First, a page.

Ebenezer Lilley Sr.’s eldest children

My fourth great-grandfather Ebenezer Lilley Sr. (circa 1798-1880) was a farmer who lived his entire life in Martin County, North Carolina, USA. He married Armecia Roberson (1798-1893), and they had at least eight children together. Their eldest, Hyman Lilley, was born 14 Nov 1817 in Jamesville, Martin, North Carolina, USA. I believe I descend from their son Thomas Lilley, who was born 21 Mar 1821.

Ebenezer Lilley Sr. had another child around 1818-1820, either Annis “Annie” Lilley or Joseph “Joe” Lilley. Annie and Joe Lilley’s descendants are my cousins. They appear among my genetic matches on Ancestry.com, and I can trace their ancestors back to Annie and Joe.

When an enslaved couple in Eastern North Carolina formed a domestic partnership prior to the end of the Civil War, both might have been known by the surname of their owner, which makes relationships among enslaved workers difficult to identify from government records. From the moment I started to assemble my family tree, I realized I’d be able to see only what had been recorded, only what my ancestors and their families wanted known.

It seems likely the mother of either Annie or Joe Lilley was an enslaved worker, born circa 1785, who appears in Ebenezer Lilley Sr.’s household at the time of the 1840 census. She is unnamed on the record. In 1840, her child Annie/Joe already had a family of his/her own. I can’t tell whether the woman who gave birth to Annie/Joe had other children. I hope to discover who she was. Maybe she would have wanted me to.

I began to focus on Martin County, North Carolina, records after another Ancestry.com subscriber contacted me about a surname that appears in both her family and mine. As children, she and I spent some of our summer vacations in the same years at our grandparents’ homes only 15 miles apart. We haven’t yet discovered a genetic connection, and we’ve never met, but we are cultural cousins without a doubt.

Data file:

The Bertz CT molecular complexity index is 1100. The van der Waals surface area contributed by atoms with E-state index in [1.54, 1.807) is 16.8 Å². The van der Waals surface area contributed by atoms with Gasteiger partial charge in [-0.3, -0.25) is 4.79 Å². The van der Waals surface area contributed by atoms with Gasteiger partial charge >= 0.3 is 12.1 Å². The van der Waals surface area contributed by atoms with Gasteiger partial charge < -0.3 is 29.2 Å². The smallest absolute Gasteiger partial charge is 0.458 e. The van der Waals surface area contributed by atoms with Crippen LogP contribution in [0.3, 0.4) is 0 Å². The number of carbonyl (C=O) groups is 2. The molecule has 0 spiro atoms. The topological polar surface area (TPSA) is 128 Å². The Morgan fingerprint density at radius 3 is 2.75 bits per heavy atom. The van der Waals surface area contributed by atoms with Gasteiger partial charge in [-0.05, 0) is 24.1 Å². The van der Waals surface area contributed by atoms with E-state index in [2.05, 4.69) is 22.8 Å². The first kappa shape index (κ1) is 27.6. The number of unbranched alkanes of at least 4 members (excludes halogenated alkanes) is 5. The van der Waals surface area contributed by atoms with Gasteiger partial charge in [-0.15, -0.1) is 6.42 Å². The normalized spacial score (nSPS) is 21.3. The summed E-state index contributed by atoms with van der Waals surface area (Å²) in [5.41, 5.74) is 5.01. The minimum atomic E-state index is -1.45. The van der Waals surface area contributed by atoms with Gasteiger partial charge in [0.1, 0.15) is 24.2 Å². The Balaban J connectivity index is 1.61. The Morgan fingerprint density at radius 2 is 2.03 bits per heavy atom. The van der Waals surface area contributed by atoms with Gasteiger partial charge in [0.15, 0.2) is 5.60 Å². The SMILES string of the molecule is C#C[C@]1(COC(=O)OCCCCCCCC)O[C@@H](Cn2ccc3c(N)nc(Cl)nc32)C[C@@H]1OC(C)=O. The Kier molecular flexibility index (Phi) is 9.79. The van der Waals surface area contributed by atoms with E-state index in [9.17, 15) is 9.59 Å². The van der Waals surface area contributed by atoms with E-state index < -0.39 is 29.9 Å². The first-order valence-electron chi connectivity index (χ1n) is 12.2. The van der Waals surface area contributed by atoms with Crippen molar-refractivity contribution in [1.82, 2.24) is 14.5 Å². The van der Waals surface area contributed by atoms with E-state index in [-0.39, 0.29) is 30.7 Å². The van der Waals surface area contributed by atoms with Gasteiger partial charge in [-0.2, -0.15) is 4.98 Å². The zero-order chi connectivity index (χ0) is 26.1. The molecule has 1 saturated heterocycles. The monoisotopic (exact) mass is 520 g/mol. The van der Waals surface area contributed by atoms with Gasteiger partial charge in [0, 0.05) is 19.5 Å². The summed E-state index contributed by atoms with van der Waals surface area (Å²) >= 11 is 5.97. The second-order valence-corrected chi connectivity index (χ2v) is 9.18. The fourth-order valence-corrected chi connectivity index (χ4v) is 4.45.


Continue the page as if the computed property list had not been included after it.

Most people don’t realize it’s possible to find distant ancestors in common with most of the friends they know well, if their backgrounds happen to be culturally and ethnically similar. The effort involved makes it impractical, but that could change as technology evolves and replaces some of the tedious genealogical research. Becoming immersed in the research, though, is the best way to learn American history.

All of the data in my family tree is potentially flawed and subject to new information that could alter my current assumptions.

Her ancestor’s protest against slavery

In February 1688, my granddaughter’s 10th great-grandfather Abraham op den Graeff, a Quaker immigrant to Pennsylvania, was one of the four men who signed the first American petition against slavery.

She’s only two years old now, but someday my granddaughter will read the petition and know that she, too, can stand fearlessly against wrong. She has inherited the responsibility to be on the right side of history. She’ll say what she knows is right and reasonable, and she’ll say it before others who should be leading have enough courage to take up the cause.

The first organized protest against slavery in the Americas began with these words:

These are the reasons why we are against the traffick of men-body, as followeth. Is there any that would be done or handled at this manner? viz., to be sold or made a slave for all the time of his life? How fearful and faint-hearted are many on sea, when they see a strange vessel,—being afraid it should be a Turk, and they should be taken, and sold for slaves into Turkey. Now what is this better done, as Turks doe? Yea, rather is it worse for them, which say they are Christians; for we hear that ye most part of such negers are brought hither against their will and consent, and that many of them are stolen. Now, tho they are black, we can not conceive there is more liberty to have them slaves, as it is to have other white ones. There is a saying, that we shall doe to all men like as we will be done ourselves; making no difference of what generation, descent or colour they are. And those who steal or robb men, and those who buy or purchase them, are they not all alike? Here is liberty of conscience, wch is right and reasonable; here ought to be likewise liberty of ye body, except of evil-doers, wch is an other case. But to bring men hither, or to rob and sell them against their will, we stand against.

Full text and image of original:

Quaker Protest Against Slavery in the New World, Germantown (Pa.) 1688

More of the story:

Four for Freedom: America’s First Abolitionists, an excerpt from The Mayflower Murderer & Other Forgotten Firsts in American History by Peter F. Stevens